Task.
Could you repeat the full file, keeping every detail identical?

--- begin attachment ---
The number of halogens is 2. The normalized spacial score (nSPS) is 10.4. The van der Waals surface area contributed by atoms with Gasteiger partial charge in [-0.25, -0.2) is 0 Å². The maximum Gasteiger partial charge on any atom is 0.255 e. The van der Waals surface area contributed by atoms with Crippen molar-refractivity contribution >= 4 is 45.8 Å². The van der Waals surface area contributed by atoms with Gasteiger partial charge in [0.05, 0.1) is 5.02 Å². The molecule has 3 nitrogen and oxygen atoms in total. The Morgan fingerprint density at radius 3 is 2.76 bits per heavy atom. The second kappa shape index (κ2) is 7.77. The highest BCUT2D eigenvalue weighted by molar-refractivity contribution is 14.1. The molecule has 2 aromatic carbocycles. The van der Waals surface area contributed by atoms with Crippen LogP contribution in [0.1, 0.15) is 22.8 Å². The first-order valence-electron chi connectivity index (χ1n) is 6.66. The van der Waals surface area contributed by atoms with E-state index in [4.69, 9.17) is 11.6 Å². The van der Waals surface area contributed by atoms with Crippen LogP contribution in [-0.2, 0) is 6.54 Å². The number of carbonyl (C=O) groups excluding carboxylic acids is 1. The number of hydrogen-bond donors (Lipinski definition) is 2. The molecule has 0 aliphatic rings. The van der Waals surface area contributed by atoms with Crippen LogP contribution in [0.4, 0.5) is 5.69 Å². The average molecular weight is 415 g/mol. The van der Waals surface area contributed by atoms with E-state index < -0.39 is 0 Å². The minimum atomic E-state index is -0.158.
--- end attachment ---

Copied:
The number of halogens is 2. The normalized spacial score (nSPS) is 10.4. The van der Waals surface area contributed by atoms with Gasteiger partial charge in [-0.25, -0.2) is 0 Å². The maximum Gasteiger partial charge on any atom is 0.255 e. The van der Waals surface area contributed by atoms with Crippen molar-refractivity contribution >= 4 is 45.8 Å². The van der Waals surface area contributed by atoms with Gasteiger partial charge in [0.05, 0.1) is 5.02 Å². The molecule has 3 nitrogen and oxygen atoms in total. The Morgan fingerprint density at radius 3 is 2.76 bits per heavy atom. The second kappa shape index (κ2) is 7.77. The highest BCUT2D eigenvalue weighted by molar-refractivity contribution is 14.1. The molecule has 2 aromatic carbocycles. The van der Waals surface area contributed by atoms with Crippen LogP contribution in [0.1, 0.15) is 22.8 Å². The first-order valence-electron chi connectivity index (χ1n) is 6.66. The van der Waals surface area contributed by atoms with E-state index in [4.69, 9.17) is 11.6 Å². The van der Waals surface area contributed by atoms with Crippen LogP contribution in [-0.2, 0) is 6.54 Å². The number of carbonyl (C=O) groups excluding carboxylic acids is 1. The number of hydrogen-bond donors (Lipinski definition) is 2. The molecule has 0 aliphatic rings. The van der Waals surface area contributed by atoms with Crippen LogP contribution in [0.4, 0.5) is 5.69 Å². The average molecular weight is 415 g/mol. The van der Waals surface area contributed by atoms with E-state index < -0.39 is 0 Å². The minimum atomic E-state index is -0.158.